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Hungarian prime minister seeks 3rd term as left-wing and far-right vie for second place

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As The Dollar Collapses The Next False Flag Falls Into Place — Episode 320 – Video



As The Dollar Collapses The Next False Flag Falls Into Place — Episode 320
Get economic collapse news throughout the day visit More news visit Report date: 3.18.2014 The US Government i. Get economic collapse news throughout the day…

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As The Dollar Collapses The Next False Flag Falls Into Place — Episode 320 – Video

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The Monster On The Hill

THERE IS nothing better than a scandal every week.

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The Monster On The Hill

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Labour nominee pulls out of Ilam

Dean Kozanic

BLOGGER: James Dann

INDECISIVE: Debbie Mora

Labour will stand left-wing blogger James Dann as its Ilam candidate to challenge Gerry Brownlee after the sudden withdrawal of a rival nominee.

Yesterday Labour held high hopes of gaining traction in the National stronghold of Ilam.

The day started off promisingly, with two nominees – Riccarton-Wigram Community Board member Debbie Mora and Left-wing blogger James Dann – set to contest a selection meeting next week.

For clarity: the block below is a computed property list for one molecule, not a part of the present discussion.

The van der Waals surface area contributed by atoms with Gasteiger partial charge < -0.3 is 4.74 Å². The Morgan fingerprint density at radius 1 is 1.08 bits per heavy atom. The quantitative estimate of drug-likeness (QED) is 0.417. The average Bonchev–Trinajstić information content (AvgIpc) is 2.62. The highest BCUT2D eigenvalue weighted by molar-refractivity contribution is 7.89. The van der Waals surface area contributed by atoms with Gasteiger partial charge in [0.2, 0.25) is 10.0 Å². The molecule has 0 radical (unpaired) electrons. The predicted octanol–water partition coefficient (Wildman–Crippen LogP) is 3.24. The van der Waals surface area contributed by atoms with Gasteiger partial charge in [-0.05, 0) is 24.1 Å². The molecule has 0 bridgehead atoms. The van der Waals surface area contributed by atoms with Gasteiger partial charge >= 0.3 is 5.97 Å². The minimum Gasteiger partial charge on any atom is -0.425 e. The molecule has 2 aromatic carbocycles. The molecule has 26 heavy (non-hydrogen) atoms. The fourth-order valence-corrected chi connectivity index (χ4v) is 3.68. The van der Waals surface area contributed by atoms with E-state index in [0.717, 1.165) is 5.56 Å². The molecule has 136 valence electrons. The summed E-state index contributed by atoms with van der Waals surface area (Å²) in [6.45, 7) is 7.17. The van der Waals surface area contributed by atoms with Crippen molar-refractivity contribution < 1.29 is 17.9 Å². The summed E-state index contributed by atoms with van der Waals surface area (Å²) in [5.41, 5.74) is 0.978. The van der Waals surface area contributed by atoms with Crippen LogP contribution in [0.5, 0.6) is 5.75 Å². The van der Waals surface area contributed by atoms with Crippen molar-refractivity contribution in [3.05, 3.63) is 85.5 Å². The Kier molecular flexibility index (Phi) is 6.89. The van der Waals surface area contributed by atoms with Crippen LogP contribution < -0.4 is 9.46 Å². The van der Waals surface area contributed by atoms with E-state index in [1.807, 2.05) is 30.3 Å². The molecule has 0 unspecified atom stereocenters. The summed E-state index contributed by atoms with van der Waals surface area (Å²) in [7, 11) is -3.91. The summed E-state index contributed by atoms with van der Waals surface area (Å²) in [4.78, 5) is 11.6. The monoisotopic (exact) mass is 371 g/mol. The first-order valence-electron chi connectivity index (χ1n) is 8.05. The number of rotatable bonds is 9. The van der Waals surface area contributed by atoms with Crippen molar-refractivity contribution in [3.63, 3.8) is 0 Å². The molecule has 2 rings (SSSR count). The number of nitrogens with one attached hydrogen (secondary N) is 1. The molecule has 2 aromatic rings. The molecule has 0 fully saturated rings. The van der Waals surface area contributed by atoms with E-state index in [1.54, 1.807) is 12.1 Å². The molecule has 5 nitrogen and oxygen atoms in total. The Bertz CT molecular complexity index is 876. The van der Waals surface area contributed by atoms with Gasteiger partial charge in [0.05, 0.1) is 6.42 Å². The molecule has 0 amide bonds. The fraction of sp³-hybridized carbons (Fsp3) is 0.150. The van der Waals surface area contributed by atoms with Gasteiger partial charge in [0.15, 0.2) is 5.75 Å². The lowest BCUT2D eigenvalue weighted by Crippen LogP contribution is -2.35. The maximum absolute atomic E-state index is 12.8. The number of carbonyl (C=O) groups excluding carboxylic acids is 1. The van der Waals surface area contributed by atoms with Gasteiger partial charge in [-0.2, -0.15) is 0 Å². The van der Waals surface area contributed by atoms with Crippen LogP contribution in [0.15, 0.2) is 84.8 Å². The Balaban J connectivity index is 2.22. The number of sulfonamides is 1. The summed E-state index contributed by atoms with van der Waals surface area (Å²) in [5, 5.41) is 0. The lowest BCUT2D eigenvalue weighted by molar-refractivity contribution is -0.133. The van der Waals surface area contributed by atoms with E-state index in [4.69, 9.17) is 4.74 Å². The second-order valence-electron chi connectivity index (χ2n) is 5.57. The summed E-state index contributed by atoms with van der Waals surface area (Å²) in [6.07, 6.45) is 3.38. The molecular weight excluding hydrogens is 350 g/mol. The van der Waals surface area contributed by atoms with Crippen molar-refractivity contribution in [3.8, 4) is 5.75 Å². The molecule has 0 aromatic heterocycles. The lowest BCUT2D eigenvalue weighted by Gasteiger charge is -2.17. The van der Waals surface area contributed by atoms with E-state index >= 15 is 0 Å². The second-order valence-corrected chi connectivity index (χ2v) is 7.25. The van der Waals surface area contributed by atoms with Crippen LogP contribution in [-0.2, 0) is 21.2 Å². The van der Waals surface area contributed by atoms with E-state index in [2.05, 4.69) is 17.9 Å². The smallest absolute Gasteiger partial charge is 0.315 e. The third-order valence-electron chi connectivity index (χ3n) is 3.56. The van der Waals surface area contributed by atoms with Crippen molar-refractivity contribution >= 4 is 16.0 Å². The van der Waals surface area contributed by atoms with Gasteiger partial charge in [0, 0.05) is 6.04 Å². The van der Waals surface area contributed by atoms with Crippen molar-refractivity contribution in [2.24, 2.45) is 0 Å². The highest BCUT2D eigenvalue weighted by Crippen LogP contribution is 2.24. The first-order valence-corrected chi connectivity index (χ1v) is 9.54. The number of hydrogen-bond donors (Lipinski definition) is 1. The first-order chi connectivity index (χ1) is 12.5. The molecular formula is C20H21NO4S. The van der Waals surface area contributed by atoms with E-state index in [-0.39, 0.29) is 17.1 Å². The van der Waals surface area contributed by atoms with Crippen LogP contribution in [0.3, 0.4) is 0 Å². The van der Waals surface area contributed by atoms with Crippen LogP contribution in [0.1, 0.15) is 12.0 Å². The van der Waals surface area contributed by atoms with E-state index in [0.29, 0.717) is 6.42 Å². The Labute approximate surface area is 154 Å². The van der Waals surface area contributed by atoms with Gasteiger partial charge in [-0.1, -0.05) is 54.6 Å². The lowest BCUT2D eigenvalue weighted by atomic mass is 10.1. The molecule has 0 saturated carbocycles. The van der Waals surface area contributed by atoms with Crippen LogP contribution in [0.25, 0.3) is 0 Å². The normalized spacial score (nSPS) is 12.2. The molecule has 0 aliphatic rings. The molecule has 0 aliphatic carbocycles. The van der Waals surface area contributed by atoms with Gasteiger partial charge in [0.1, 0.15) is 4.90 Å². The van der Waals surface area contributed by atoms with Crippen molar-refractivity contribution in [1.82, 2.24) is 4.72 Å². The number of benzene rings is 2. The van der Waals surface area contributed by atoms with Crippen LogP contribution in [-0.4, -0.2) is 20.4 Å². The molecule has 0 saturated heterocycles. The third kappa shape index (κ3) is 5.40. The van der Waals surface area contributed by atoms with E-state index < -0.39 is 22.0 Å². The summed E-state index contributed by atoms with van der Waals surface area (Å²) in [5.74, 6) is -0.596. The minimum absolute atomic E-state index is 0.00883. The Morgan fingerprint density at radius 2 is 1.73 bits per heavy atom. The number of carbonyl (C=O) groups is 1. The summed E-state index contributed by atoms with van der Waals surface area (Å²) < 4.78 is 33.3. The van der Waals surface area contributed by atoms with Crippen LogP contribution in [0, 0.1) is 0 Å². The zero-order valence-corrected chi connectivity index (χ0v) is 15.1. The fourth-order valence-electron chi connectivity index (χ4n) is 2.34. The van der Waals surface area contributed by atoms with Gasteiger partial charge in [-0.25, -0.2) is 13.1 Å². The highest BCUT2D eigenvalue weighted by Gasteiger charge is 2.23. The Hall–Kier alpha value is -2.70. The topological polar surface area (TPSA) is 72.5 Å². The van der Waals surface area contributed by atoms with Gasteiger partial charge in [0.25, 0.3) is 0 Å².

Earthquake Recovery Minister Gerry Brownlee has held the Ilam seat since 1996 and, while Labour is unlikely to win the seat, the party had hoped to target it and make the contest there a referendum on the Government’s handling of the quake recovery and Brownlee’s role.

A week may be a long time in politics but try 17 hours.

That’s the time between Mora’s campaign team proudly announcing, through a press release, that she wanted to be the first female to represent Ilam and a brief email, from the same source, saying Mora was out of contention because of “unforeseen circumstances”.

Mora said her campaign manager, Luc Chandler, was “a bit over-eager” in sending out the first release last night.

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Labour nominee pulls out of Ilam

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From Occupy Houston

FOR IMMEDIATE RELEASE: Occupy Houston activists demand FBI release assassination plot details We want to take a moment to thank everyone for your concerns regarding information released about the FBIs knowledge of assassination plans that targeted key participants in our movement. These plots involved the execution of members of Occupy Houston through coordinated sniper fire.

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From Occupy Houston

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francois-hollande-reuters-011514.jpg.JPG

March 31, 2014